MAKKAH – With all the modern means of transportation that make today’s journeys to Makkah easier and quicker, many Muslims from across the world are still choosing to visit the holy city for hajj or umrah walking, biking or cycling, praying for a greater reward from Allah.
During the past few Hajj seasons, there have been reports of people who went to Hajj on foot while others used primitive means of transportation, but all united in their passion for this lifetime journey.
Here is a shortlist of the most recent inspiring journeys to hajj and umrah:
Biking for hajj
Eight British Muslims set off for Saudi Arabia on their bikes earlier in July, hoping to arrive just in time for the annual Hajj pilgrimage.
The bikers will travel for six weeks through eight countries covering over 2,000 miles in order to raise £1m for those affected by the Syrian war.
Walking to Umrah
Mohammad Jazairi, a Spanish Muslim, walked more than 9,000 kilometers to perform Umrah in Muslims’ holiest city of Makkah, four months and a half after setting off from Paris.
Performing his umrah in October 2016, Jazairi is not the first to travel to the holy lands on foot.
He used a baby stroller to carry his luggage during the journey which took him 5 months.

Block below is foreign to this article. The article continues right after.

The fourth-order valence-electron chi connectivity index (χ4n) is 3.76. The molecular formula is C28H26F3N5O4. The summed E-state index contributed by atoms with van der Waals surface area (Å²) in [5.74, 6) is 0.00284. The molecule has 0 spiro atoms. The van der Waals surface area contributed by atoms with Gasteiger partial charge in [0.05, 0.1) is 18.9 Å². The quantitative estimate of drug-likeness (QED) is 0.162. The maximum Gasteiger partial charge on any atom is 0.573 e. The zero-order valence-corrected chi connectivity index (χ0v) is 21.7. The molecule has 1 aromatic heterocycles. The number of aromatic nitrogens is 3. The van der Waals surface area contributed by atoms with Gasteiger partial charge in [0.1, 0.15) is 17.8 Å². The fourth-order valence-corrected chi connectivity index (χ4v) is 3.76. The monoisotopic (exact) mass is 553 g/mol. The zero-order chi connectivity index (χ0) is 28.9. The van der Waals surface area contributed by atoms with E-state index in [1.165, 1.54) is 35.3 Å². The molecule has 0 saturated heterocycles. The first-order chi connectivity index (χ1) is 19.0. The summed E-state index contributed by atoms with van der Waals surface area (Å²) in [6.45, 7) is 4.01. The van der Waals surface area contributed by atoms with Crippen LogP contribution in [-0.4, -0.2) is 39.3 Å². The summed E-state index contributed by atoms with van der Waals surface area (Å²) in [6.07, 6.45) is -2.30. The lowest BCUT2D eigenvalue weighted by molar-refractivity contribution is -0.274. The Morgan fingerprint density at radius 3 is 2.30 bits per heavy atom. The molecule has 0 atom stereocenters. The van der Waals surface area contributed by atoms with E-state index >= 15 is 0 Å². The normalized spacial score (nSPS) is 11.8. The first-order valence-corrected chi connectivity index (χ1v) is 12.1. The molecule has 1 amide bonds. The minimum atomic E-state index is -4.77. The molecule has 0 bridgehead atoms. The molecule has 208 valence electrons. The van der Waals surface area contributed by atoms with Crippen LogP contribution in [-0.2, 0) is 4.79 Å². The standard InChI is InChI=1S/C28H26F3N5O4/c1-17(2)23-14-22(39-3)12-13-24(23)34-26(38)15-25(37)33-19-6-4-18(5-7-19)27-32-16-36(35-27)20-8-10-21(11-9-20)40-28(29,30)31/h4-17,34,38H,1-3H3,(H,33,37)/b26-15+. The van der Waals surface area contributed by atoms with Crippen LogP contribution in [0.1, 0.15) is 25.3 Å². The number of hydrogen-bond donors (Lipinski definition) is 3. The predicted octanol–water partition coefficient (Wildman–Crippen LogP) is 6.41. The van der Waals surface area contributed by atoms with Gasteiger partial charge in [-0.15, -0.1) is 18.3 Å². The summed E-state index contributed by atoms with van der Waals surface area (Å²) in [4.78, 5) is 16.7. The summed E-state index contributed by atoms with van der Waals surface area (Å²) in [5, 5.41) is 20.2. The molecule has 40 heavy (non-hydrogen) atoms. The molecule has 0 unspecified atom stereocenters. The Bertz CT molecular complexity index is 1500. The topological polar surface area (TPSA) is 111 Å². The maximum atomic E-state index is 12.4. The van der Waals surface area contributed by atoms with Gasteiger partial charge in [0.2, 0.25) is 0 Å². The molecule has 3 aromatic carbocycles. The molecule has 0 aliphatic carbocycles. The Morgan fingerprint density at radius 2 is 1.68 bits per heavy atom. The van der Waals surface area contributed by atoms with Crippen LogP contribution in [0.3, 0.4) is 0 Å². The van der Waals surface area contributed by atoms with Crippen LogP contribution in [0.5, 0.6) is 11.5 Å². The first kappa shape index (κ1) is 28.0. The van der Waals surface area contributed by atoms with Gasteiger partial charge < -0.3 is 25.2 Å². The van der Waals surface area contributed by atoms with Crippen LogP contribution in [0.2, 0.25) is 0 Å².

In 2012, 47-year-old Bosnian Muslim, Senad Hadzic, reached the holy city of Makkah on foot to perform hajj.
During his journey, the Muslim man walked for nearly 3,600 miles (5,900 km) from his Bosnian village to the holy city of Makkah.
Cycling for Hajj
Mohammad Mabo Chin, a Chinese Muslim, came from Xinjiang in northwestern China to Makkah on a bicycle in a trip that took him around 4 months.
He crossed 7,800 kilometers passing through several countries and finally arriving in Saudi Arabia via the King Fahd Causeway that links between Saudi Arabia and Bahrain.
Russian Muslim Bulat Nassib Abdulla took his bike in thousands of miles journey from Russia to Makkah for hajj. The then 24-year-old man started his journey in the first day of Ramadan 2016, in the journey that took up to three months.